Transverse myelitis is a neurological disorder caused by inflammation across both sides of one level, or segment, of the spinal cord. The
term myelitis refers to inflammation of the spinal cord; transverse simply describes the position of the inflammation, that is, across the
width of the spinal cord. Attacks of inflammation can damage or destroy myelin, the fatty insulating substance that covers nerve cell fibers.
This damage causes nervous system scars that interrupt communications between the nerves in the spinal cord and the rest of the body.

Symptoms of transverse myelitis include a loss of spinal cord function over several hours to several weeks. What usually begins as a sudden
onset of lower back pain, muscle weakness, or abnormal sensations in the toes and feet can rapidly progress to more severe symptoms,
including paralysis, urinary retention, and loss of bowel control. Although some patients recover from transverse myelitis with minor or no
residual problems, others suffer permanent impairments that affect their ability to perform ordinary tasks of daily living. Most patients will
have only one episode of transverse myelitis; a small percentage may have a recurrence.

The segment of the spinal cord at which the damage occurs determines which parts of the body are affected. Nerves in the cervical (neck)
region control signals to the neck, arms, hands, and muscles of breathing (the diaphragm). Nerves in the thoracic (upper back) region relay
signals to the torso and some parts of the arms. Nerves at the lumbar (mid-back) level control signals to the hips and legs. Finally, sacral
nerves, located within the lowest segment of the spinal cord, relay signals to the groin, toes, and some parts of the legs. Damage at one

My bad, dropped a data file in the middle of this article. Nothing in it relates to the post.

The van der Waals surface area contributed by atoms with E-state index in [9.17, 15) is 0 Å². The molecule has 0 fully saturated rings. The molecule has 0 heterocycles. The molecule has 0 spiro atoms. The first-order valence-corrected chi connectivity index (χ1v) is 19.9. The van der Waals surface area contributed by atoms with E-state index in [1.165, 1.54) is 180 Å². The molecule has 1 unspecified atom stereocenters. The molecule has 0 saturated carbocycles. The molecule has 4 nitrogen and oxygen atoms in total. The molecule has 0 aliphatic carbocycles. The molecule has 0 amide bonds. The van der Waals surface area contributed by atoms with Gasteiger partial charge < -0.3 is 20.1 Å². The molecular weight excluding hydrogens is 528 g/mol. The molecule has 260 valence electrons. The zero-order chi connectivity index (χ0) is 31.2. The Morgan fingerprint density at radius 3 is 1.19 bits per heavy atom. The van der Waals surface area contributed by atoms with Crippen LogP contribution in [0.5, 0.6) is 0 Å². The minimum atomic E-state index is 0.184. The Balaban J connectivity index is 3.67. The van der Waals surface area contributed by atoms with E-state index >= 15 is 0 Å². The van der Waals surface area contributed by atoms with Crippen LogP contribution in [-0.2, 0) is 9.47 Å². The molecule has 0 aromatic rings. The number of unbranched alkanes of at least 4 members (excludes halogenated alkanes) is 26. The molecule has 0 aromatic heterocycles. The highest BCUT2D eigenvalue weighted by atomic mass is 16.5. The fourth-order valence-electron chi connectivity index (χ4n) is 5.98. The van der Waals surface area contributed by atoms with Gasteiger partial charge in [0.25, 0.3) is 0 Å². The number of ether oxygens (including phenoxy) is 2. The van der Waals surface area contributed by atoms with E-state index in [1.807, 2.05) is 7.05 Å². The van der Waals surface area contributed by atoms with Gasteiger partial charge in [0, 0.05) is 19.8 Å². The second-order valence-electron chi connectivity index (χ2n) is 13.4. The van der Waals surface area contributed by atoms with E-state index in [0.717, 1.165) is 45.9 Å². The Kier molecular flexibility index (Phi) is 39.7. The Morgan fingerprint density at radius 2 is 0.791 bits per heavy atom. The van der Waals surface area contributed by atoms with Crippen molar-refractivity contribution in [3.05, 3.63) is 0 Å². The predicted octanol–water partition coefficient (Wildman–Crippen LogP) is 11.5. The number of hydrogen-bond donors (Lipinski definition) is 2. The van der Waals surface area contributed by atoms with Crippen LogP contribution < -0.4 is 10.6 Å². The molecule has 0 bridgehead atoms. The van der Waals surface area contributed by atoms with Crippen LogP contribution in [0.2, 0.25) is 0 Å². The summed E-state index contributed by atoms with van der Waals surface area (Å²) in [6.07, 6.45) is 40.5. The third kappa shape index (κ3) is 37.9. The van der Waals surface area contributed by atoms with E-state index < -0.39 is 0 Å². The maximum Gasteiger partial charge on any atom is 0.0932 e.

segment will affect function at that segment and segments below it. In patients with transverse myelitis, demyelination usually occurs at the
thoracic level, causing problems with leg movement and bowel and bladder control, which require signals from the lower segments of the
spinal cord.
                      WHO GETS TRANSVERSE MYELITIS?
Transverse myelitis occurs in adults and children, in both genders, and in all races. No familial predisposition is apparent. A peak in incidence
rates (the number of new cases per year) appears to occur between 10 and 19 years and 30 and 39 years. Although only a few studies
have examined incidence rates, it is estimated that about 1,400 new cases of transverse myelitis are diagnosed each year in the United
States, and approximately 33,000 Americans have some type of disability resulting from the disorder.

This information was taken from the National Institute of Neurological Disorders and Stroke's website.